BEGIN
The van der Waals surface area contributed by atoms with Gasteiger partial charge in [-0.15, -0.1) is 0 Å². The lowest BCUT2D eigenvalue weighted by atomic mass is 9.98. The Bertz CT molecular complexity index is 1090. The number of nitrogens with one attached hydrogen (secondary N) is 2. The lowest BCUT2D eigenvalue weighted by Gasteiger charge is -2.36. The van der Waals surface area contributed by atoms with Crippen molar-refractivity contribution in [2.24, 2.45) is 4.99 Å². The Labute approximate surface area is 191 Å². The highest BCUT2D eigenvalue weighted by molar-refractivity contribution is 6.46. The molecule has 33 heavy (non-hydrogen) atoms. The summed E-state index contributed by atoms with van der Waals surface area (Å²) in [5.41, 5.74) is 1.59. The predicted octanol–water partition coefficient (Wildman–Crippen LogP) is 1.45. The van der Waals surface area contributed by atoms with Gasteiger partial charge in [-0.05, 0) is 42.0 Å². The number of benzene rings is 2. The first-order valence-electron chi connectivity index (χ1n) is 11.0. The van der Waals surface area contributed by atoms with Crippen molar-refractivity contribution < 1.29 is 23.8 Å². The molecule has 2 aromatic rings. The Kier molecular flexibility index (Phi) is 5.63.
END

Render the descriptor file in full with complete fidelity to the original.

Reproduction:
The van der Waals surface area contributed by atoms with Gasteiger partial charge in [-0.15, -0.1) is 0 Å². The lowest BCUT2D eigenvalue weighted by atomic mass is 9.98. The Bertz CT molecular complexity index is 1090. The number of nitrogens with one attached hydrogen (secondary N) is 2. The lowest BCUT2D eigenvalue weighted by Gasteiger charge is -2.36. The van der Waals surface area contributed by atoms with Crippen molar-refractivity contribution in [2.24, 2.45) is 4.99 Å². The Labute approximate surface area is 191 Å². The highest BCUT2D eigenvalue weighted by molar-refractivity contribution is 6.46. The molecule has 33 heavy (non-hydrogen) atoms. The summed E-state index contributed by atoms with van der Waals surface area (Å²) in [5.41, 5.74) is 1.59. The predicted octanol–water partition coefficient (Wildman–Crippen LogP) is 1.45. The van der Waals surface area contributed by atoms with Gasteiger partial charge in [-0.05, 0) is 42.0 Å². The number of benzene rings is 2. The first-order valence-electron chi connectivity index (χ1n) is 11.0. The van der Waals surface area contributed by atoms with Crippen molar-refractivity contribution < 1.29 is 23.8 Å². The molecule has 2 aromatic rings. The Kier molecular flexibility index (Phi) is 5.63.